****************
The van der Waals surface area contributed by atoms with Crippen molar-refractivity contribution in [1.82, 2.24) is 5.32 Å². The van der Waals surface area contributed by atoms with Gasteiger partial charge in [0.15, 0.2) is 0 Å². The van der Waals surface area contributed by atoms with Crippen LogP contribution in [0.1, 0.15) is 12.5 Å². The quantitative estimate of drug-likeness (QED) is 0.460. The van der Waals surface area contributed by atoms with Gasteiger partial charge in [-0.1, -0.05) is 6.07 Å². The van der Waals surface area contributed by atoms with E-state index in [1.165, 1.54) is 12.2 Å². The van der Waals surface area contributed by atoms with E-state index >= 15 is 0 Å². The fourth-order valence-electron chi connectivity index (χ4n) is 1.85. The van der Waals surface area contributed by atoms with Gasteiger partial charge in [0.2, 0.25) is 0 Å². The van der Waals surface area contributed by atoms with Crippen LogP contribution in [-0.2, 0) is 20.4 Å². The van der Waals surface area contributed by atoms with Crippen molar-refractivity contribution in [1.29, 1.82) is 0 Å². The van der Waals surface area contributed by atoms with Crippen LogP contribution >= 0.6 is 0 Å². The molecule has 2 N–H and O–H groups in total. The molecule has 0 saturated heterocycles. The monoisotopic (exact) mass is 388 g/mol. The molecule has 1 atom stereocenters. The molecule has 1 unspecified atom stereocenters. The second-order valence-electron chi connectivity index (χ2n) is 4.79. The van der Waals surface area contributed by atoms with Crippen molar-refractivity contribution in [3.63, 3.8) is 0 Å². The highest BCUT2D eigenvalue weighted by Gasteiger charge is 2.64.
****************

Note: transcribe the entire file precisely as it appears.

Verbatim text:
The van der Waals surface area contributed by atoms with Crippen molar-refractivity contribution in [1.82, 2.24) is 5.32 Å². The van der Waals surface area contributed by atoms with Gasteiger partial charge in [0.15, 0.2) is 0 Å². The van der Waals surface area contributed by atoms with Crippen LogP contribution in [0.1, 0.15) is 12.5 Å². The quantitative estimate of drug-likeness (QED) is 0.460. The van der Waals surface area contributed by atoms with Gasteiger partial charge in [-0.1, -0.05) is 6.07 Å². The van der Waals surface area contributed by atoms with E-state index in [1.165, 1.54) is 12.2 Å². The van der Waals surface area contributed by atoms with E-state index >= 15 is 0 Å². The fourth-order valence-electron chi connectivity index (χ4n) is 1.85. The van der Waals surface area contributed by atoms with Gasteiger partial charge in [0.2, 0.25) is 0 Å². The van der Waals surface area contributed by atoms with Crippen LogP contribution in [-0.2, 0) is 20.4 Å². The van der Waals surface area contributed by atoms with Crippen molar-refractivity contribution in [1.29, 1.82) is 0 Å². The van der Waals surface area contributed by atoms with Crippen LogP contribution >= 0.6 is 0 Å². The molecule has 2 N–H and O–H groups in total. The molecule has 0 saturated heterocycles. The monoisotopic (exact) mass is 388 g/mol. The molecule has 1 atom stereocenters. The molecule has 1 unspecified atom stereocenters. The second-order valence-electron chi connectivity index (χ2n) is 4.79. The van der Waals surface area contributed by atoms with Crippen molar-refractivity contribution in [3.63, 3.8) is 0 Å². The highest BCUT2D eigenvalue weighted by Gasteiger charge is 2.64.